Recent studies have focused on rural populations [1113], yet few studies focused solely on African Americans residing in rural locations [1416], and even fewer focused on African Americans in rural areas of the Southern United States [10, 14, 17, 18]. Given the higher rate of HTN and CVD, additional efforts are needed to address the incidence and prevalence of these diseases among African Americans in rural locations, especially in the south.

One approach to discover effective ways to decrease health disparities related to HTN and CVD is to employ community-based participatory research (CBPR) [4, 6, 19]. This involves the community directly, focusing on the strengths of that community [20, 21], and has been utilized to address issues of disease prevention as well as health promotion [22, 23]. Specifically, in rural communities, CBPR has been successful in addressing emerging issues related to the effective management of HTN and CVD [24].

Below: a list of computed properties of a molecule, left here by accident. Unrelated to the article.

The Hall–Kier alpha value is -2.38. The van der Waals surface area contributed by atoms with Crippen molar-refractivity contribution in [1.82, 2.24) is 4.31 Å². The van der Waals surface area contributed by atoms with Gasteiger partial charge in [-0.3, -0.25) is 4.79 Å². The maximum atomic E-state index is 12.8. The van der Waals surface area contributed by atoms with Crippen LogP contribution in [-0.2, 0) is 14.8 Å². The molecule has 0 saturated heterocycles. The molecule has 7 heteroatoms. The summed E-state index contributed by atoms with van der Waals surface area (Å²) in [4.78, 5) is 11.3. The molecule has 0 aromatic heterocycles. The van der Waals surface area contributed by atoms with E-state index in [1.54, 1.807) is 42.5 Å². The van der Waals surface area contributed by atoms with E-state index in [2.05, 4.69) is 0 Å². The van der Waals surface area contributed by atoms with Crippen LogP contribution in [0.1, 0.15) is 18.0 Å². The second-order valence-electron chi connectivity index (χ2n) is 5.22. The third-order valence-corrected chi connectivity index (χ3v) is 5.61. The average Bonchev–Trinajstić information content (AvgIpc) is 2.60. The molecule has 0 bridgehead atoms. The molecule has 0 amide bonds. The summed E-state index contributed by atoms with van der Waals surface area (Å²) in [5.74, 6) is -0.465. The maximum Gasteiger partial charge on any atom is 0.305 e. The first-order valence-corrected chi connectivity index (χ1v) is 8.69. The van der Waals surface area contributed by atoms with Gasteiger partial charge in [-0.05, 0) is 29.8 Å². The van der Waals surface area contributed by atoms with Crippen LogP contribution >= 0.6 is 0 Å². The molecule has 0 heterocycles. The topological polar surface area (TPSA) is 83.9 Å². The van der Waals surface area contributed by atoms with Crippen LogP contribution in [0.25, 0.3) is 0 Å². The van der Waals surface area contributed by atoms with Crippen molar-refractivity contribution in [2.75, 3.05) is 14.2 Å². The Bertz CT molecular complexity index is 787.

A foundational principle of CBPR is the involvement of community members throughout the research process [20, 25]. Community members must be involved in all aspects of the project: beginning with conception, including evaluation of the program, and finally disseminating findings. Once the community has been engaged, an assets-oriented approach employs the strengths of that community, and the team identifies additional resources and other undiscovered or underused assets available [26]. The assets-oriented approach uncovers resources currently available in the community which may be used as the foundation for program development, as well as serve as foundational support for the sustainability of that program.